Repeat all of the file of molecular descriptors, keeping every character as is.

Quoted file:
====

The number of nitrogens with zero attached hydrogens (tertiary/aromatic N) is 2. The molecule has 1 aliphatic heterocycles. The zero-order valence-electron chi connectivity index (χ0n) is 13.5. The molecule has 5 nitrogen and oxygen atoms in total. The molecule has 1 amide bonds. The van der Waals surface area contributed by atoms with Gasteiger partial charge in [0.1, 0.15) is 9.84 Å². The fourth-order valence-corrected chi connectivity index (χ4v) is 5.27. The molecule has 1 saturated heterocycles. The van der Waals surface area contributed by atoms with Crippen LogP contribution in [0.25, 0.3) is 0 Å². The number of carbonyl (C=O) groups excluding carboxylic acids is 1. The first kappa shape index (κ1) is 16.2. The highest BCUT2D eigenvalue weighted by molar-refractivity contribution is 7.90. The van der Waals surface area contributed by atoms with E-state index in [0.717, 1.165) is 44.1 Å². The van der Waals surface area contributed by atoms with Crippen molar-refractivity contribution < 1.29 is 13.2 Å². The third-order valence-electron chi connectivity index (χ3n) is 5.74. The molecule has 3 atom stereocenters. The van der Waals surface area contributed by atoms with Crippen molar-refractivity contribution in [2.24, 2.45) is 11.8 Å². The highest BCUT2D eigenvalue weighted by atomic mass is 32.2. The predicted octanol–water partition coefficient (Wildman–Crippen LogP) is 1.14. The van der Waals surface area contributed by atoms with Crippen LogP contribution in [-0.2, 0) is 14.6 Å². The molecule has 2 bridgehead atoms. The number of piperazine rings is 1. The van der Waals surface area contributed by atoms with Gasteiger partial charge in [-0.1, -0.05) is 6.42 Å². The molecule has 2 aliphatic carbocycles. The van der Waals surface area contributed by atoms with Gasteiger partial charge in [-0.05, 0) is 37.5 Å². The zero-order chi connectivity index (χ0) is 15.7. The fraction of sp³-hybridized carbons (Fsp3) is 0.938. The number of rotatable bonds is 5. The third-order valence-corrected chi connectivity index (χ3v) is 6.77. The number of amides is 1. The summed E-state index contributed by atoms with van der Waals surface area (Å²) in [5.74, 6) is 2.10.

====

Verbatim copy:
The number of nitrogens with zero attached hydrogens (tertiary/aromatic N) is 2. The molecule has 1 aliphatic heterocycles. The zero-order valence-electron chi connectivity index (χ0n) is 13.5. The molecule has 5 nitrogen and oxygen atoms in total. The molecule has 1 amide bonds. The van der Waals surface area contributed by atoms with Gasteiger partial charge in [0.1, 0.15) is 9.84 Å². The fourth-order valence-corrected chi connectivity index (χ4v) is 5.27. The molecule has 1 saturated heterocycles. The van der Waals surface area contributed by atoms with Crippen LogP contribution in [0.25, 0.3) is 0 Å². The number of carbonyl (C=O) groups excluding carboxylic acids is 1. The first kappa shape index (κ1) is 16.2. The highest BCUT2D eigenvalue weighted by molar-refractivity contribution is 7.90. The van der Waals surface area contributed by atoms with E-state index in [0.717, 1.165) is 44.1 Å². The van der Waals surface area contributed by atoms with Crippen molar-refractivity contribution < 1.29 is 13.2 Å². The third-order valence-electron chi connectivity index (χ3n) is 5.74. The molecule has 3 atom stereocenters. The van der Waals surface area contributed by atoms with Crippen molar-refractivity contribution in [2.24, 2.45) is 11.8 Å². The highest BCUT2D eigenvalue weighted by atomic mass is 32.2. The predicted octanol–water partition coefficient (Wildman–Crippen LogP) is 1.14. The van der Waals surface area contributed by atoms with Crippen LogP contribution in [-0.2, 0) is 14.6 Å². The molecule has 2 bridgehead atoms. The number of piperazine rings is 1. The van der Waals surface area contributed by atoms with Gasteiger partial charge in [-0.1, -0.05) is 6.42 Å². The molecule has 2 aliphatic carbocycles. The van der Waals surface area contributed by atoms with Gasteiger partial charge in [-0.05, 0) is 37.5 Å². The zero-order chi connectivity index (χ0) is 15.7. The fraction of sp³-hybridized carbons (Fsp3) is 0.938. The number of rotatable bonds is 5. The third-order valence-corrected chi connectivity index (χ3v) is 6.77. The number of amides is 1. The summed E-state index contributed by atoms with van der Waals surface area (Å²) in [5.74, 6) is 2.10.